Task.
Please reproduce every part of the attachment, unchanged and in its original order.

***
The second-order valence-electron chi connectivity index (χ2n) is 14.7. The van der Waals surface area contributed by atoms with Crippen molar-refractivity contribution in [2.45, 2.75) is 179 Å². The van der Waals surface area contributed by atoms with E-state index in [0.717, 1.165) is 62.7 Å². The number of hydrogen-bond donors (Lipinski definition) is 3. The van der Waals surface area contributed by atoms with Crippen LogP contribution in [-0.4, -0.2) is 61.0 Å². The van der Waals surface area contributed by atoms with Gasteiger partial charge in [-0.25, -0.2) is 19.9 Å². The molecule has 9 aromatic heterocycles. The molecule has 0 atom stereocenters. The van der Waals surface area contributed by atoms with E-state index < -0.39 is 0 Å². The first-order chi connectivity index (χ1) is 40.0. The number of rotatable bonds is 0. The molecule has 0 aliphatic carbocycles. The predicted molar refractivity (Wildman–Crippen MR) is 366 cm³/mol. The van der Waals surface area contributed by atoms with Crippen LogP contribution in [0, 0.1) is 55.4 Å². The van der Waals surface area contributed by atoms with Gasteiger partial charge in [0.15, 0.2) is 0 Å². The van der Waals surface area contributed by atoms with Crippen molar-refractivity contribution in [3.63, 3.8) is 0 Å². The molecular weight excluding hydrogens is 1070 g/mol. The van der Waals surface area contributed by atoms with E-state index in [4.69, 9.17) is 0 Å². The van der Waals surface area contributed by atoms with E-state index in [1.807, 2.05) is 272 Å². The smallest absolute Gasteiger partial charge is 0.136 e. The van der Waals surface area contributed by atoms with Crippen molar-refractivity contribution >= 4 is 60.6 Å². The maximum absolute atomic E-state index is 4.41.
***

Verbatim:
The second-order valence-electron chi connectivity index (χ2n) is 14.7. The van der Waals surface area contributed by atoms with Crippen molar-refractivity contribution in [2.45, 2.75) is 179 Å². The van der Waals surface area contributed by atoms with E-state index in [0.717, 1.165) is 62.7 Å². The number of hydrogen-bond donors (Lipinski definition) is 3. The van der Waals surface area contributed by atoms with Crippen LogP contribution in [-0.4, -0.2) is 61.0 Å². The van der Waals surface area contributed by atoms with Gasteiger partial charge in [-0.25, -0.2) is 19.9 Å². The molecule has 9 aromatic heterocycles. The molecule has 0 atom stereocenters. The van der Waals surface area contributed by atoms with E-state index < -0.39 is 0 Å². The first-order chi connectivity index (χ1) is 40.0. The number of rotatable bonds is 0. The molecule has 0 aliphatic carbocycles. The predicted molar refractivity (Wildman–Crippen MR) is 366 cm³/mol. The van der Waals surface area contributed by atoms with Crippen LogP contribution in [0, 0.1) is 55.4 Å². The van der Waals surface area contributed by atoms with Gasteiger partial charge in [0.15, 0.2) is 0 Å². The van der Waals surface area contributed by atoms with Crippen molar-refractivity contribution in [3.63, 3.8) is 0 Å². The molecular weight excluding hydrogens is 1070 g/mol. The van der Waals surface area contributed by atoms with E-state index in [4.69, 9.17) is 0 Å². The van der Waals surface area contributed by atoms with E-state index in [1.807, 2.05) is 272 Å². The smallest absolute Gasteiger partial charge is 0.136 e. The van der Waals surface area contributed by atoms with Crippen molar-refractivity contribution >= 4 is 60.6 Å². The maximum absolute atomic E-state index is 4.41.